Anakinra is administered subcutaneously every day and is often used in combination with other antiarthritis drugs. No other route is appropriate.

15.

The nurse is preparing to administer a nonsteroidal anti-inflammatory drug (NSAID) to an older patient. What NSAID is associated with increased toxicity and should be avoided if possible?

A)

Naproxen (Aleve)

B)

Ibuprofen (Motrin)

C)

Indomethacin (Indocin)

D)

Etodolac (Lodine)

Ans:

A

Feedback:

Geriatric warnings have been associated with naproxen, ketorolac, and ketoprofen because of reports of increased toxicity when they are used by older patients. These NSAIDs should be avoided in this population if possible. No such warnings exist for ibuprofen, indomethacin, or etodolac.

16.

What medication used to treat rheumatic arthritis not only has anti-inflammatory effects but is also used in premature infants to close a patent ductus arteriosus?

A)

Penicillamine

B)

Indomethacin

C)

Antimalarials

D)

Prednisone

Ans:

B

Feedback:

Indomethacin given IV is used in premature infants to close a patent ductus arteriosus and avoid a surgical procedure. Penicillamine, antimalarials, and prednisone are not used for this purpose.

17.

When the nurse learns that the patient with rheumatic arthritis is complaining of stomatitis, the nurse should further assess the patient for the adverse effects of what medication?

A)

Corticosteroids

B)

Gold-containing compounds

C)

Antimalarials

D)

Salicylate therapy

Ans:

B

Feedback:

Various adverse effects are common with the use of gold salts and are probably related to their deposition in the tissues and effects at that local level: stomatitis, glossitis, gingivitis, pharyngitis, laryngitis, colitis, diarrhea, and other GI inflammation; gold-related bronchitis and interstitial pneumonitis; bone marrow depression; vaginitis and nephrotic syndrome; dermatitis, pruritus, and exfoliative dermatitis; and allergic reactions ranging from flushing, fainting, and dizziness to anaphylactic shock. The disease-modifying antirheumatic drug (DMARD) category of antimalarials may cause visual changes, GI upset, rash, headaches, photosensitivity, and bleaching of hair. Tinnitus is associated with salicylate therapy. Hirsutism is associated with corticosteroid therapy.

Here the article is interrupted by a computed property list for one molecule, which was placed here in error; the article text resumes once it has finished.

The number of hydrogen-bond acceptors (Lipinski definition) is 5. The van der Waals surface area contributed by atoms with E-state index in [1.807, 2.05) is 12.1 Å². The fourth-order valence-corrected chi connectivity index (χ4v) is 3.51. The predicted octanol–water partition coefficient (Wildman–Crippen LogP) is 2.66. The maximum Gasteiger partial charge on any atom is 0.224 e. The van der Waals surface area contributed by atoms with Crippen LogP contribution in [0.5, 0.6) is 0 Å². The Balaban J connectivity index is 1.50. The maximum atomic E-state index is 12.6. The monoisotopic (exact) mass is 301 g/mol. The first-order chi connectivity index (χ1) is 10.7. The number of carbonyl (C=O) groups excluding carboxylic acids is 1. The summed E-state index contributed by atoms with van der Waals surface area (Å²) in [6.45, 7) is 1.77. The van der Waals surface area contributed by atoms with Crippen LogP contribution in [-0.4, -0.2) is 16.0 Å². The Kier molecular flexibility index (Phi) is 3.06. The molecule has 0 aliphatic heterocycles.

18.

A patient with rheumatoid arthritis is taking gold salts. What drugs should the nurse teach this patient that are contraindicated when taking gold salts? (Select all that apply.)

A)

Antimalarials

B)

Cytotoxic drugs

C)

Salicylates

D)

Penicillamine

E)

Anticoagulants

Ans:

A, B, D

Feedback:

These drugs should not be combined with penicillamine, antimalarials, cytotoxic drugs, or immunosuppressive agents other than low-dose corticosteroids because of the potential for severe toxicity. No contraindication exists for therapy involving gold salts and salicylates or anticoagulants.

19.

The nurse teaches a patient with rheumatic disease who is being prescribed salicylate therapy to monitor himself or herself for what?

A)

Tinnitus

B)

Visual changes

C)

Stomatitis

D)

Hirsutism

Ans:

A

Feedback:

Tinnitus is associated with salicylates. The disease-modifying antirheumatic drug (DMARD) category of antimalarials may cause visual changes, GI upset, skin rash, headaches, photosensitivity, and bleaching of hair. Eighth cranial nerve damage and stomatitis are associated with gold therapy. Hirsutism is associated with corticosteroid therapy.

20.